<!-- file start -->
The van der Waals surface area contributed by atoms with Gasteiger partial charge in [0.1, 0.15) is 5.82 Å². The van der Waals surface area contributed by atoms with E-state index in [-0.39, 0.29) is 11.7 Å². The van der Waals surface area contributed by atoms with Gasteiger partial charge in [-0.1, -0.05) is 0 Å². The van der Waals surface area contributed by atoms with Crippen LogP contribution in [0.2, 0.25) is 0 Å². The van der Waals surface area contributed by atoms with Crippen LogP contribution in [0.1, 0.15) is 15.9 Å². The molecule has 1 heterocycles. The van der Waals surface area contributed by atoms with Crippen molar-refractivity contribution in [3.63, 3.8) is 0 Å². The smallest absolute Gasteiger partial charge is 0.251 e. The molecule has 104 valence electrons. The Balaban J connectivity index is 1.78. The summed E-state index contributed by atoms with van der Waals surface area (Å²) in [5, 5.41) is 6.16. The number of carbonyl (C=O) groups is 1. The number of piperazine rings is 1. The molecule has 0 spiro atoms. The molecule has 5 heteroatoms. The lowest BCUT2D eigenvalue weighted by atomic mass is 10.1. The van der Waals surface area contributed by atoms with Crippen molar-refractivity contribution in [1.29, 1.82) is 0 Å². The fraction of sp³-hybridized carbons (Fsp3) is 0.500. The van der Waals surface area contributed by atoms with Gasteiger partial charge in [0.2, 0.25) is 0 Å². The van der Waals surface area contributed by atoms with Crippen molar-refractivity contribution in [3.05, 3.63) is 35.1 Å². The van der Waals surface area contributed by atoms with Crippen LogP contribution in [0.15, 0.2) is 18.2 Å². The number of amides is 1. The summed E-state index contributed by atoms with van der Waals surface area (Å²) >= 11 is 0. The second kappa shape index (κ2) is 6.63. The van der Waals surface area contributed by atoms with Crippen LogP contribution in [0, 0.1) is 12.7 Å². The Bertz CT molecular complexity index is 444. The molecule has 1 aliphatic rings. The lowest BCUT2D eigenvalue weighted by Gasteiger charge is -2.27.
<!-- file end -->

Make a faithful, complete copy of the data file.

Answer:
The van der Waals surface area contributed by atoms with Gasteiger partial charge in [0.1, 0.15) is 5.82 Å². The van der Waals surface area contributed by atoms with E-state index in [-0.39, 0.29) is 11.7 Å². The van der Waals surface area contributed by atoms with Gasteiger partial charge in [-0.1, -0.05) is 0 Å². The van der Waals surface area contributed by atoms with Crippen LogP contribution in [0.2, 0.25) is 0 Å². The van der Waals surface area contributed by atoms with Crippen LogP contribution in [0.1, 0.15) is 15.9 Å². The molecule has 1 heterocycles. The van der Waals surface area contributed by atoms with Crippen molar-refractivity contribution in [3.63, 3.8) is 0 Å². The smallest absolute Gasteiger partial charge is 0.251 e. The molecule has 104 valence electrons. The Balaban J connectivity index is 1.78. The summed E-state index contributed by atoms with van der Waals surface area (Å²) in [5, 5.41) is 6.16. The number of carbonyl (C=O) groups is 1. The number of piperazine rings is 1. The molecule has 0 spiro atoms. The molecule has 5 heteroatoms. The lowest BCUT2D eigenvalue weighted by atomic mass is 10.1. The van der Waals surface area contributed by atoms with Crippen molar-refractivity contribution in [1.29, 1.82) is 0 Å². The fraction of sp³-hybridized carbons (Fsp3) is 0.500. The van der Waals surface area contributed by atoms with Gasteiger partial charge in [0.2, 0.25) is 0 Å². The van der Waals surface area contributed by atoms with Crippen molar-refractivity contribution in [3.05, 3.63) is 35.1 Å². The van der Waals surface area contributed by atoms with Crippen LogP contribution in [0.15, 0.2) is 18.2 Å². The number of amides is 1. The summed E-state index contributed by atoms with van der Waals surface area (Å²) >= 11 is 0. The second kappa shape index (κ2) is 6.63. The van der Waals surface area contributed by atoms with Crippen LogP contribution in [0, 0.1) is 12.7 Å². The Bertz CT molecular complexity index is 444. The molecule has 1 aliphatic rings. The lowest BCUT2D eigenvalue weighted by Gasteiger charge is -2.27.